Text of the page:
What are Transitory Records?
Transitory Records are created or received by the University in the course of conducting its activities, but have no ongoing operational, informational, evidential or historical value. Usually transitory records have an immediate or short-term value, pertaining to an immediate task or minor transaction. They can exist in any format or medium.
Unlike University Records that provide evidence of policy, decision or obligation, and which must be filed and retained in a recordkeeping system, and disposed of according to authorized records retention schedules, transitory records may be destroyed/deleted of as soon as they are no longer serve a business purpose.
|Transitory Records include:|
Announcements and notices of a general nature
Convenience or duplicate copies
Messages where the information has no operational value
Stocks of in-house publications which are obsolete, superseded or otherwise no longer useful
Destroying/Deleting Transitory Records
Destroy/delete transitory records regularly.
- Do not retain transitory records
- Review transitory materials regularly after operational need ends
- Clearly identify draft items and discard once the final version of a document is prepared (with exceptions noted below)
Destroy/delete transitory records as soon as they have served their primary purpose.
- Notices: once event has taken place (unless you are the originator)
- Preliminary drafts: when the final version of a document is issued
- “FYI”: when no longer referenced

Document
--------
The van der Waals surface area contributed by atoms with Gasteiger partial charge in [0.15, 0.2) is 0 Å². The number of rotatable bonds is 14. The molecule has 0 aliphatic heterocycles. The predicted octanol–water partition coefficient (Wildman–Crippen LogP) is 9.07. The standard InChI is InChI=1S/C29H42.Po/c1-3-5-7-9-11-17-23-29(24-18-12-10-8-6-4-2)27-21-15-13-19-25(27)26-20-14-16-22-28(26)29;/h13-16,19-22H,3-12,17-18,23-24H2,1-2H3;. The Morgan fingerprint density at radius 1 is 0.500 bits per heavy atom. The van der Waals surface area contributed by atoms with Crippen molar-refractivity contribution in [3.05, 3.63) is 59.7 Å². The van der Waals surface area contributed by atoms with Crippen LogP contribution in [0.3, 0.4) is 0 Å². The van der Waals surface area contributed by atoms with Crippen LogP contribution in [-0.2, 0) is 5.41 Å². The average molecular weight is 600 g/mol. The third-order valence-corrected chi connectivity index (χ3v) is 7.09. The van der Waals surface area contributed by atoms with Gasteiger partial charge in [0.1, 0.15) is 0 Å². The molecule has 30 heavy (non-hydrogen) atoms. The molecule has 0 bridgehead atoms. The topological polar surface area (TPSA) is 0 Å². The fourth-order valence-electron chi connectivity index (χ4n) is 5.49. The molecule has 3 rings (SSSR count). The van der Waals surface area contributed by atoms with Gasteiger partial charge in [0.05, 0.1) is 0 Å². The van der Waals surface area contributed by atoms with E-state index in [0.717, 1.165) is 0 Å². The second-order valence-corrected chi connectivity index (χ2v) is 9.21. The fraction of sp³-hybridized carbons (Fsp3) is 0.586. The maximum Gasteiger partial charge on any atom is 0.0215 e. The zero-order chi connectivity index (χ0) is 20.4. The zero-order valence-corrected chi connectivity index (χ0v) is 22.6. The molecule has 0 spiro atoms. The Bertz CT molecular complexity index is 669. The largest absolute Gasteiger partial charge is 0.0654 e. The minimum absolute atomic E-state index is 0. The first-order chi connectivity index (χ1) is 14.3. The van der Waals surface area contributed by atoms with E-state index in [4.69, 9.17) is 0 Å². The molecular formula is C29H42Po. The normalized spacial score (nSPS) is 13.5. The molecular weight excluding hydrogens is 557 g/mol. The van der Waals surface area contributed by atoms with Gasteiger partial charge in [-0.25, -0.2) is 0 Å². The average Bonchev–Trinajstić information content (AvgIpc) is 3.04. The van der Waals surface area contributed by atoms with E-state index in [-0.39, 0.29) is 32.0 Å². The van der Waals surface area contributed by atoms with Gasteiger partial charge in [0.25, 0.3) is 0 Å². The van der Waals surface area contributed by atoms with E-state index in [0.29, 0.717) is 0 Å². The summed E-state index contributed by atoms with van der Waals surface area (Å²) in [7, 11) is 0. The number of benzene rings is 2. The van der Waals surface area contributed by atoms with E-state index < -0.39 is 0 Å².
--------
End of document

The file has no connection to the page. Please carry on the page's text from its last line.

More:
- “cc” copies: when issue is resolved or concluded
- Snapshots or printouts: when database is updated/rolled over
Exercise judgement on what transitory records may be needed to be kept and for how long.
- Drafts and working papers may need to be retained until a final report is prepared, a final agreement is reached, or a final decision is taken
- Versions which show an evolution or change in policy or approach may have value for historical research purposes
- Budgets or policies may have reference value in the unit responsible for their creation
- A telephone message slip or transmission document may be kept as evidence of contact at a certain time and date
- An annotated copy of a convenience or duplicate copy showing significant input should be filed and saved with other records related to the same activity or function
- Periodic printouts may constitute an important “snapshot” record of a dynamic database
Note that transitory records are not the same as duplicate sets of records that are maintained by an office where there is a need to keep a duplicate set to serve a business purpose. These duplicate series should be managed according to an authorized records retention schedule.